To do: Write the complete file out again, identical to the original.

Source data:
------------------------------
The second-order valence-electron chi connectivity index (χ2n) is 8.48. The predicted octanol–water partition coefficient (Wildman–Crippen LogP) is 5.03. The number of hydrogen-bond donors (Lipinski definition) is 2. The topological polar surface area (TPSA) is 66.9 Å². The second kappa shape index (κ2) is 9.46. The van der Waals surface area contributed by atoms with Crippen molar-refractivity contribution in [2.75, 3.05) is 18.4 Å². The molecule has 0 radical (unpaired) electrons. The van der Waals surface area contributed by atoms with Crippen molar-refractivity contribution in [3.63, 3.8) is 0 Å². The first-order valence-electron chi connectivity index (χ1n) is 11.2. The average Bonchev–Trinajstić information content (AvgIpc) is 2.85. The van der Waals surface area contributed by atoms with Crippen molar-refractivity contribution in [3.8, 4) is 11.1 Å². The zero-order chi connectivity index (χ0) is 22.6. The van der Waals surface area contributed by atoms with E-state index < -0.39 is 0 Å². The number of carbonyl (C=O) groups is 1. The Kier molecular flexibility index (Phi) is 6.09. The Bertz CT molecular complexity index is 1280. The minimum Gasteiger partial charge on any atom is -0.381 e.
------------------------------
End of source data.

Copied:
The second-order valence-electron chi connectivity index (χ2n) is 8.48. The predicted octanol–water partition coefficient (Wildman–Crippen LogP) is 5.03. The number of hydrogen-bond donors (Lipinski definition) is 2. The topological polar surface area (TPSA) is 66.9 Å². The second kappa shape index (κ2) is 9.46. The van der Waals surface area contributed by atoms with Crippen molar-refractivity contribution in [2.75, 3.05) is 18.4 Å². The molecule has 0 radical (unpaired) electrons. The van der Waals surface area contributed by atoms with Crippen molar-refractivity contribution in [3.63, 3.8) is 0 Å². The first-order valence-electron chi connectivity index (χ1n) is 11.2. The average Bonchev–Trinajstić information content (AvgIpc) is 2.85. The van der Waals surface area contributed by atoms with Crippen molar-refractivity contribution in [3.8, 4) is 11.1 Å². The zero-order chi connectivity index (χ0) is 22.6. The van der Waals surface area contributed by atoms with E-state index < -0.39 is 0 Å². The number of carbonyl (C=O) groups is 1. The Kier molecular flexibility index (Phi) is 6.09. The Bertz CT molecular complexity index is 1280. The minimum Gasteiger partial charge on any atom is -0.381 e.